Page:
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The most visited museums in Germany include the German Oceanographic Museum in Stral­­­sund, whose Ozeaneum was newly con­­structed by Behnisch Architekten, the architectural practice that gained fame with the construction of the Munich Olympic Stadium. The four locations of the German Ocean­ographic Museum, which also comprise the Ozeaneum, are visited by approximately one million people each year. In 2010, the facility’s excep­­­tional quality was acknowledged when it received the European Museum of the Year Award. In recent years, this renowned European museum prize has been repeatedly awarded in Germany. In 2007, for example, the German Emigration Center in Bremerhaven earned the award. tim, the State Museum of Textile and In­­dustry in Augsburg, earned a special award in 2011, and the 2012 list of nomi­­nations comprises the “Rauten­strauch-­Joest Museum – Cultures of the World” in Cologne, which has already been an­­nounced as the winner of the 2012 Mu­­­se­­um Prize of the Council of Europe. The ethnological museum, which reopened in 2010, is a good example of a contemporary understanding of museum work. With the new presentation of its permanent exhibition, the roughly 100-year-old institution has split from the traditional, geographic organisation of ethnological museums and is conveying its contents by themes rather than countries. Working with local communities is just as natural as keeping the museum open as a place of cross-cultural encounter as well as addressing current topics and developments.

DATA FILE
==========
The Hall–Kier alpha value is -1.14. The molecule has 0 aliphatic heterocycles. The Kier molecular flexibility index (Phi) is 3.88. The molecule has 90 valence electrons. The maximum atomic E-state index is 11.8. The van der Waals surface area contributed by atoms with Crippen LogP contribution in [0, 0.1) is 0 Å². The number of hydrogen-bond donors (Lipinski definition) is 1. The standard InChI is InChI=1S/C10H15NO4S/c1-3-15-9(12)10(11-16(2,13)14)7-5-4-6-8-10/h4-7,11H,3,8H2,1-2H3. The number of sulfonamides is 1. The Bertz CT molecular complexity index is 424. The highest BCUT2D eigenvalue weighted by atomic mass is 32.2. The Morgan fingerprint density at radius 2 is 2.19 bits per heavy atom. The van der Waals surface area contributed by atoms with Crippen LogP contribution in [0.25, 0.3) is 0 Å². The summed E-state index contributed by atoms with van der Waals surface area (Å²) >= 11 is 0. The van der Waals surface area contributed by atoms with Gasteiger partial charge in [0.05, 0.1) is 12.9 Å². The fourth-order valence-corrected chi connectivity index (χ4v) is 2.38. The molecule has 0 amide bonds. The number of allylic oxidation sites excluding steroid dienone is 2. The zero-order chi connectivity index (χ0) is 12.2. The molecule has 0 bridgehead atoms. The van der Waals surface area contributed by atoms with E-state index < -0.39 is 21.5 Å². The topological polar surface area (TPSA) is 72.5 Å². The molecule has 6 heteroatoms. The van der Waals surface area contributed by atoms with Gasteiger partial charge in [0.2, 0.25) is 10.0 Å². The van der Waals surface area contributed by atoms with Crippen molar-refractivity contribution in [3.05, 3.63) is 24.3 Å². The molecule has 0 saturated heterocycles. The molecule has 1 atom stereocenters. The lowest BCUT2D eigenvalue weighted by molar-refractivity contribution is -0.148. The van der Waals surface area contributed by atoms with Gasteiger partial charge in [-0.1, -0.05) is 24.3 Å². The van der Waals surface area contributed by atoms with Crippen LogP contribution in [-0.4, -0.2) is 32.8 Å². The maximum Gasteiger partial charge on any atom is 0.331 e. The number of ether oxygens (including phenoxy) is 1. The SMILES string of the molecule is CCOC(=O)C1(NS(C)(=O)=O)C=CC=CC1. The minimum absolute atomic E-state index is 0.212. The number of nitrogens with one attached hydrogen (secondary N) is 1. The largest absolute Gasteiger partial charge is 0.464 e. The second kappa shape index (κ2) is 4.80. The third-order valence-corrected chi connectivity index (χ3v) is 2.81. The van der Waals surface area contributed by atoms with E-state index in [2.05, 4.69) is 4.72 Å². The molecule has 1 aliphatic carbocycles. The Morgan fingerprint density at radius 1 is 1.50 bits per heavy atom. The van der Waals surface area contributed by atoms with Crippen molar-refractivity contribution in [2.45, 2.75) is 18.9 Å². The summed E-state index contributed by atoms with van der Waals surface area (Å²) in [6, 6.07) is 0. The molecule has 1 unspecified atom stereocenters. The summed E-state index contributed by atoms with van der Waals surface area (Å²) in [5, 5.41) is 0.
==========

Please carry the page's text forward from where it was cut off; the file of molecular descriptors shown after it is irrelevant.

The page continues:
Nowadays, museums in Germany are places of reassurance, contemplation and concentration, but also places of encounter, education, experience, community and adventure – and at that, with a variety that is unique in the world.

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The award-winning Stralsund Ozeaneum of the Museum of Natural Sciences is the place to experience the giants of the seas firsthand.

Nowadays, museums in Germany are places of reassurance, contemplation and concentration, but also places of encounter, education, experience, community and adventure – and at that, with a variety that is unique in the world.

 

rodekamp1-KopieThe author is president of the German Museums Association. He studied folklore, ethnology and journalism in Braunschweig and Münster, and obtained a doctorate in 1980. In 1983, he became director of the Minden Museum of History, Regional Studies and Folklore. He has been director of the Leipzig Museum of Local History since 1996 and CEO of the Foundation for the Monument to the Battle of the Nations since 2011.